Since its founding, customer retention has been a key focus area for the direct-to-consumer self-care brand Athena Club.
To do so, the company — which sells essentials like razors, body wash and tampons— has offered shoppers the option to customize their subscriptions. This would, for example, give shoppers the ability to receive a certain amount of razors depending on how often they shave and add any additional product to their plan. Athena Club has also established robust customer service that responds to customer feedback within hours.
Thanks to this approach, the company says it currently has a second purchase rate of 93%, which is well above the 80% retention rate it had hoped to achieve in 2020. Athena Club said its constant communication with customers and its product development had been key components in getting their shoppers to keep their subscriptions or make another purchase. Athena Club declined to share specific sales figures but said it has shipped over a million of its products across over 60% of U.S. zip codes.
“We ask customers for feedback and we implement it quickly,” said Maria Desmarais, co-CEO and co-founder of Athena Club. “But overall, as a company, we’ve always had a very customer-first approach.”
Athena Club initially launched in 2018 as a tampon delivery startup and relaunched the brand as it is today in 2019. Currently, the company’s products are only available online at AthenaClub.com but it plans to expand into mass retail this year. In 2021, Glossy estimated that it had a subscriber count of roughly 210,000 and had raised a total of almost $26 million.
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Athena Club said that its personalized approach to subscription would give its customers the option to build their own routines and make the process of shopping for essential self-care items simpler. Over 90% of Athena Club’s customers are subscribers and it has around 15 SKUs, including its shave foam, body lotion and razor kit.
“Where we really hit this big retention point is when people try the product and get to know it and build their routine around it,” said Charles Desmarais, co-CEO and co-founder of Athena Club. “Our highest [lifetime value] customers have really built this holistic routine for us.”
After customers buy products from Athena Club, the executives said the company maintains constant communication with them, whether it is reminding them about upcoming shipments, asking for feedback or introducing them to other products. Its primary medium for communication is email but it plans to implement SMS. The company handles its customer services in-house.
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DTC brands often have trouble maintaining their subscriber count, especially over the last couple of years as consumers feel “subscription fatigue” over the number of subscription services they have to maintain. Dan McCarthy, assistant professor at Emory University’s Business School, said that a number of brands have launched subscription services on products that don’t lend themselves that well to a subscription model. Target pulled the plug on its subscribe and save service in 2020 after the majority of its members opted to use its same-day services instead, while Nordstrom closed its apparel subscription service Trunk club last year after struggling to make the model work.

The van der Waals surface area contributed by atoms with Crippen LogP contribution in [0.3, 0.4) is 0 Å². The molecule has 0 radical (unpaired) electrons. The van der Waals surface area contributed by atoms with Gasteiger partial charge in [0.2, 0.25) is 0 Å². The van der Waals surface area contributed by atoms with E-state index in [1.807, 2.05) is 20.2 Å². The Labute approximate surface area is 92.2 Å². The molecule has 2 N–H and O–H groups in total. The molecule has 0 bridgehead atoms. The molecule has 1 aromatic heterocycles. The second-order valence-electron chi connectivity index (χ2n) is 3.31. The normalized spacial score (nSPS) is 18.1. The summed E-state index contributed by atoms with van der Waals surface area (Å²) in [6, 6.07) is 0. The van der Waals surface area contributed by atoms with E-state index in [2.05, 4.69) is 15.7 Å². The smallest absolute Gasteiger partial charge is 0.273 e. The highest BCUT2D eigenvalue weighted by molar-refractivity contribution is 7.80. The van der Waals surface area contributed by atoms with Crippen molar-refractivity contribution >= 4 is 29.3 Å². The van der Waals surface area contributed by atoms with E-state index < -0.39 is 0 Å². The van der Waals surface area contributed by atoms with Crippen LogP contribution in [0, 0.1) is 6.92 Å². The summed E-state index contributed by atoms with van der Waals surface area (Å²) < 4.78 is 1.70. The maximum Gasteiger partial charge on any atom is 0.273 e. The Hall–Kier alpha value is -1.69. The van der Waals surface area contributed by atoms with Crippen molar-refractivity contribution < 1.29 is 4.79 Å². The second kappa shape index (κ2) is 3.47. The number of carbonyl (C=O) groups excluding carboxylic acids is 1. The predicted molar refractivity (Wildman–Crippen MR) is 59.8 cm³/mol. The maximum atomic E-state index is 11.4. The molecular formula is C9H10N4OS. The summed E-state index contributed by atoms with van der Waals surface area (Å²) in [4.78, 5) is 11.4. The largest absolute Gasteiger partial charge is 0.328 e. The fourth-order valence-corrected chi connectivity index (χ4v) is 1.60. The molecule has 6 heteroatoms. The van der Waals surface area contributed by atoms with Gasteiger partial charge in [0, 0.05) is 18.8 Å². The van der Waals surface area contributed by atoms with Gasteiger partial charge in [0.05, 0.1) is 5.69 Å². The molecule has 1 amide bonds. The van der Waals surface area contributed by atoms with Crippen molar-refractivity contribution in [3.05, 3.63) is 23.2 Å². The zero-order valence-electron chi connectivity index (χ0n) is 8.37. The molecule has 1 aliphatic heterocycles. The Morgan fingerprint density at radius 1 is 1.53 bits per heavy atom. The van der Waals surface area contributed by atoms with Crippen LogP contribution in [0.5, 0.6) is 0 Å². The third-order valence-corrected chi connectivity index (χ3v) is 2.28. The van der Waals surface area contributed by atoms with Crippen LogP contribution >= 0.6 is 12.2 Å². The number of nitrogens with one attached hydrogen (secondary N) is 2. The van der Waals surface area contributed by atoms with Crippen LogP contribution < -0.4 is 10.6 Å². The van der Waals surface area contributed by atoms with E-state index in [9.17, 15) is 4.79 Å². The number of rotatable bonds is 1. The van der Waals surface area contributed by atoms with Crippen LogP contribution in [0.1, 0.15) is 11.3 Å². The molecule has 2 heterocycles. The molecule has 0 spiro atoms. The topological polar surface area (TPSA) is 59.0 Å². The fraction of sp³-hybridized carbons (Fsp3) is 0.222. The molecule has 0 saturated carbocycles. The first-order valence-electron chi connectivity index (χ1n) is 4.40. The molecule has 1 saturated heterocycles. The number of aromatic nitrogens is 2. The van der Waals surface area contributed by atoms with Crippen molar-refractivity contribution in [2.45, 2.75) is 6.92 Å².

Essentials are “not the sort of product that you want to have being different every time,” he said. “If you sell a very good product at a reasonable price point and it’s repeatable, you can maintain a very high retention rate.”
Brands have tried various tactics to boost their retention rates. Brooklyn-based roaster Partners Coffee has offered customers 10% off their first three orders and free shipping. FabFitFun — which offers a range of beauty, fitness and lifestyle products every season — offered members exclusive access to cooking and workout videos.
McCarthy said that as brands grow and expand to new channels it becomes even more challenging for up-and-coming brands to maintain their customer retention rate.
For Athena Club, executives said that the quality of their products is what ultimately brings consumers back to make another purchase. Maria Desmarais said that the company’s products are often inspired by customer feedback.
“Making sure that our customers are satisfied and stay with us is truly at the core of our business,” she said. “A big pride of ours is the quality of our products.”
On social media, for example, Athena Club asks people what color they would like to see for their razors among other questions. Its wax strips and pimple patches had also been a product of customer feedback. It has also developed a virtual hub on communications platform Geneva, where it has roughly 250 members.
Athena Club has two product launches coming soon that have been highly requested by customers, Maria Desmarais said. One of which is a razor travel case that would make it more convenient for shoppers to carry around their razor when they go out of town.